In 1931: Jane Addams (US) – the first American woman to win the Nobel Peace Prize was a Presbyterian profoundly influenced by her Christian beliefs in her work for peace and care for immigrant families as was Emily Greene Balch (US 1946) –who worked with Jane Addams. She was a Unitarian and had strong Quaker sympathies.

Then in Northern Ireland in the 70?s the two founders of the Peace Movement there (awarded the Peace prize in 1976): Betty Williams (Britain) and Mairead Corrigan (Northern Ireland) were moved by a strong Christian faith with a complex hinterland: Betty Williams had a Protestant Father, Catholic mother and a Jewish grandfather.

But it is in the words of three of the most recent recipients that we find perhaps the clearest expression of the vital role of faith:

1992: Rigoberta Menchu (Guatemala) was born in Chimel, a village of indigenous people in the Quichïï??ï??ï???© province in the northwest highlands of Guatemala. In an interview she described how her indigenous people identified with the sufferings of Christ in times of hardship, “with Christ crucified, Christ attacked with stones, Christ dragged along the ground. One felt the pain of that Christ, and identified with it.” It was this which in the end enabled them to persevere in the hope and faith that their world could still be transformed.

2004: Wangari Maathai (from Kenya) Founder of Green Belt Movement which promotes protection of natural resources and forests in particular stated that:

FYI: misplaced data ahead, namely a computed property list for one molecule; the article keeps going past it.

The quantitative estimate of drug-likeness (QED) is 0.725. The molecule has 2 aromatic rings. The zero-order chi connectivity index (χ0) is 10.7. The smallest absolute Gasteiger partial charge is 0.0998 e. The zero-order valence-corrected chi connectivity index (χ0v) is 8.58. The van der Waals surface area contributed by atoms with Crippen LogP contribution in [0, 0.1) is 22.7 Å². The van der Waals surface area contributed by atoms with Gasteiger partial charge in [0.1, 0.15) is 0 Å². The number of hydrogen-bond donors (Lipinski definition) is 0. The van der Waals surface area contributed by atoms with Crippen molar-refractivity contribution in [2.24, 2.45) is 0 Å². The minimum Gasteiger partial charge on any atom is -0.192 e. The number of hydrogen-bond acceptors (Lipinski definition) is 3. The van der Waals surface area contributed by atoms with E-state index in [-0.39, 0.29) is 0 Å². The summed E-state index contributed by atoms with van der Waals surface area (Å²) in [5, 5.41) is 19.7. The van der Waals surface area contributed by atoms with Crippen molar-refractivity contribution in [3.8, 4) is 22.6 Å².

“The Book of Genesis came to mean much more to me than just a book on how God created. It helped me understand that the creation is how God has made it possible for us to live on this planet, that we need to be very grateful for what he gave us, and we need to take care if it.”

Then only last year we had a trio of religious women given the Nobel Peace Prize: including the 24th President of Liberia, Ellen Johnson Sirleaf who is a committed Methodist as well as Tawakkol Karman a muslim woman from the Yeman who has been notable as a leader in the uprising there and Leymah Gbowee a Lutheran from Liberia who was awarded the prize for uniting Christian and Muslim women against her country’s warlords. As she told students in 2009:

‘I didn’t get there by myself… or anything I did as an individual, but it was by the grace and mercy of God…. He has held my hands. In the most difficult of times, he has been there. They have this song, “Order my steps in your ways, dear Lord,” and every day as I wake up, that is my prayer, because there’s no way that anyone can take this journey as a peace-builder, as an agent of change in your community, without having a sense of faith…. As I continue this journey in this life, I remind myself: All that I am, all that I hope to be, is because of God’

These extraordinary women are but a few of the multitude that daily make our world a better place and it is important to remind ourselves –in a world that does not always want to hear it– that it is their religious perspective that has impelled them forward in the context of hope — hope for a world transformed and hope for a world redeemed when all shall live in peace

And they shall beat their swords into ploughshares, And their spears into pruning hooks; Nation shall not lift up sword against nation, Neither shall they learn war any more

(Isaiah, 2, 2-4)

About Richard Chartres

The Rt Revd Richard Chartres KCVO was the 132nd Bishop of London from November 1995 until March 2017.